“I asked the (KWP) crew what they thought would be the best combination if we worked with high school kids this summer – should we be doing science, should we be doing field work, or should they be helping out at camp, and they said ‘Yes.’ They should have an opportunity to do everything,” she said, nodding her head emphatically. “And so I just designed this and called it the Teen Leader Program this summer, and put it out there that they would be doing all those things – that they would be working with (Waimea Nature) camp, they would be working with the field crew, and that they would also hook up with whatever scientists were working on Kohala this summer.”

Purell said with logistical limits, she knew she would have to keep the student ratio small, so she asked for applicants among the students with previous KWP experience.

“Lizzie (Jim) was in camp when she was younger, and she did the science project with me in middle school,” Purell said. “Dash (Cotton) came to camp with me when he was younger. He did science projects in biology class and went out last summer. I offered to the HI-MOES kids with the snail researchers, and Dash stepped up and went out with the snail researchers to do snail surveys. Makana (Oliveros) started volunteering through school and then started showing up, and never stopped showing up.

KaMele Sanchez did HI-MOES, and she contacted me because she wanted to bring her science club out for a service day. She volunteered herself first to check it out and see what it is like. She organized her science club to come out during a school day and brought a teacher with her. And she got a whole group to come out and volunteer. That’s just typical KaMele.”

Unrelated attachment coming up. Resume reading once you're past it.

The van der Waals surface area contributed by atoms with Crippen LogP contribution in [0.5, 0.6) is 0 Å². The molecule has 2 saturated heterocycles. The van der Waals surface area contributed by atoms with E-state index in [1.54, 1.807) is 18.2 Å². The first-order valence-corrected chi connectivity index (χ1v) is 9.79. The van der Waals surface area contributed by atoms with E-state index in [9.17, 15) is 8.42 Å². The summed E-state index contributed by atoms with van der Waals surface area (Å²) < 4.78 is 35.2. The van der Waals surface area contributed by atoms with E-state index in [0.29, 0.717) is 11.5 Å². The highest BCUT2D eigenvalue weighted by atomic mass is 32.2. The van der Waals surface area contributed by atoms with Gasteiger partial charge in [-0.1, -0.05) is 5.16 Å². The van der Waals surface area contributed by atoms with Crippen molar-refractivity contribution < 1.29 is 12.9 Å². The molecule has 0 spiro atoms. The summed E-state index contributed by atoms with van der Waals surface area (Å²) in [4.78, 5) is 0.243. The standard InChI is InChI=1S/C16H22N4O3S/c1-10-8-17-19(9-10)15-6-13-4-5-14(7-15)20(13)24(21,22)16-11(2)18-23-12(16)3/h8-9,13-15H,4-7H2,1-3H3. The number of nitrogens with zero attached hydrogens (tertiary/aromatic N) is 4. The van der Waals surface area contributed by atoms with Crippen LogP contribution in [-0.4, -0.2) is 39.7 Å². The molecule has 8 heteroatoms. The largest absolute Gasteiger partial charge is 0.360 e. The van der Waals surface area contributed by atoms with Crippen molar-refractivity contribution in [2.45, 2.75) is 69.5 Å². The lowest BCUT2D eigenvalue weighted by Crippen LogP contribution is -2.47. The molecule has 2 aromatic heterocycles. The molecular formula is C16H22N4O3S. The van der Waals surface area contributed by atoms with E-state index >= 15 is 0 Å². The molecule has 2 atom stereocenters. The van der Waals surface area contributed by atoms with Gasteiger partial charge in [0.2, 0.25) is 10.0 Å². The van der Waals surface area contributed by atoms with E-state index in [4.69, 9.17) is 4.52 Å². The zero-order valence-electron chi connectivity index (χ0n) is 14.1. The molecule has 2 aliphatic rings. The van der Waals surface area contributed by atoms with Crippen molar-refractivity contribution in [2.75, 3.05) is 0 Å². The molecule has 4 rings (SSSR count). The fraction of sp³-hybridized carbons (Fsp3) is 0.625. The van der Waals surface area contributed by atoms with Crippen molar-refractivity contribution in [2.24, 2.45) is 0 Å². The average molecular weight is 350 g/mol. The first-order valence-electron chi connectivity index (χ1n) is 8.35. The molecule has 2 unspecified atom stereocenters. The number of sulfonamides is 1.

The program began with a three-day orientation at the beginning of June and ended on Aug. 9. During the middle, they each had his or her own unique experience working with the KWP crew on the Kohala Mountain and with visiting field researchers.

“I wanted to provide them with as many different experiences as possible,” Purell said. “That is why to the researchers, among my first questions to them and to and the others is, ‘Are you happy and willing to have my teen leaders come along with you and learn?’ It is all about creating the experiences, and so my goal for the summer was to create as many experiences as possible. And the amazing thing is my crew is willing to be teachers and to be mentors.”

“I like it,” Oliveros said, of working with the KWP crew. This is his second summer working with the Kohala Watershed Partnership staff. He said he eventually hopes to get a job with them.

The students also went to a Camp Ponoholo Ditch Trail cabin for an overnight program where they hiked in and hiked out for an overnight camping trip. They went on a night hike to study moths.

“I learned how to build a sediment dam,” Cotton said.

“A lot of times the kids don’t know that they don’t know,” Purell said. “That is such a strange expression, but they have to want to learn, and to be curious and willing to put themselves in new environments, and all four of these kids are so willing to jump in and try something new, whether it’s learning how to work a GPS or hacking through the strawberry guava, which they have all done.”

“It expanded my view on what could be studied in the forest. I saw new things,” said Cotton. “I thought, ‘Oh, I can study that, or do some sort of science project on that.’ You have to be there to see what there is to study.”

Purell said that path of discovery is the course of science.

“You have to be observing the natural environment to know how to ask a question to do a science experiment,” Purell said.

Cody Dwight, crew leader for the Kohala Watershed Partnership, said the students were given guidance and structure to help them understand specific elements of their environment.